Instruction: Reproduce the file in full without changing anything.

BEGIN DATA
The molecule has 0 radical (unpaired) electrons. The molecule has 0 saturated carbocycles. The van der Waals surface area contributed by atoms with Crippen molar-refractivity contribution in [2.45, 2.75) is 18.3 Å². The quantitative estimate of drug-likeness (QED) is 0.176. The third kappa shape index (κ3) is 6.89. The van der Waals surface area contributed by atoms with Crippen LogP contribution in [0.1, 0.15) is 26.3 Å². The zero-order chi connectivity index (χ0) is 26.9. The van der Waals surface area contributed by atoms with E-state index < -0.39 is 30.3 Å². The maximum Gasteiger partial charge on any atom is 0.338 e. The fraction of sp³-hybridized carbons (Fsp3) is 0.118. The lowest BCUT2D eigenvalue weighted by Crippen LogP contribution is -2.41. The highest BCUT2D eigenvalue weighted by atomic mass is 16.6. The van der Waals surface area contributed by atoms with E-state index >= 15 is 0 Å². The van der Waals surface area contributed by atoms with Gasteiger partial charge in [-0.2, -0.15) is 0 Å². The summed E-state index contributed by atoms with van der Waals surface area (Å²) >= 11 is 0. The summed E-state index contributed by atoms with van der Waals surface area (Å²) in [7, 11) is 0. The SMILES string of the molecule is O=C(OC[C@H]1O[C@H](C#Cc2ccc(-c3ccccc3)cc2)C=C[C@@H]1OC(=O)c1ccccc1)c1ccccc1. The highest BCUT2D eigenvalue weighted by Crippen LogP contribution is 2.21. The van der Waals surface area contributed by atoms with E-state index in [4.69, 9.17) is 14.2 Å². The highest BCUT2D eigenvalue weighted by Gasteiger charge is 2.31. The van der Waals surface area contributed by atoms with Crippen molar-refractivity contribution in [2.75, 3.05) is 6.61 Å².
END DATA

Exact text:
The molecule has 0 radical (unpaired) electrons. The molecule has 0 saturated carbocycles. The van der Waals surface area contributed by atoms with Crippen molar-refractivity contribution in [2.45, 2.75) is 18.3 Å². The quantitative estimate of drug-likeness (QED) is 0.176. The third kappa shape index (κ3) is 6.89. The van der Waals surface area contributed by atoms with Crippen LogP contribution in [0.1, 0.15) is 26.3 Å². The zero-order chi connectivity index (χ0) is 26.9. The van der Waals surface area contributed by atoms with E-state index < -0.39 is 30.3 Å². The maximum Gasteiger partial charge on any atom is 0.338 e. The fraction of sp³-hybridized carbons (Fsp3) is 0.118. The lowest BCUT2D eigenvalue weighted by Crippen LogP contribution is -2.41. The highest BCUT2D eigenvalue weighted by atomic mass is 16.6. The van der Waals surface area contributed by atoms with E-state index >= 15 is 0 Å². The van der Waals surface area contributed by atoms with Gasteiger partial charge in [-0.2, -0.15) is 0 Å². The summed E-state index contributed by atoms with van der Waals surface area (Å²) >= 11 is 0. The summed E-state index contributed by atoms with van der Waals surface area (Å²) in [7, 11) is 0. The SMILES string of the molecule is O=C(OC[C@H]1O[C@H](C#Cc2ccc(-c3ccccc3)cc2)C=C[C@@H]1OC(=O)c1ccccc1)c1ccccc1. The highest BCUT2D eigenvalue weighted by Crippen LogP contribution is 2.21. The van der Waals surface area contributed by atoms with E-state index in [4.69, 9.17) is 14.2 Å². The highest BCUT2D eigenvalue weighted by Gasteiger charge is 2.31. The van der Waals surface area contributed by atoms with Crippen molar-refractivity contribution in [2.75, 3.05) is 6.61 Å².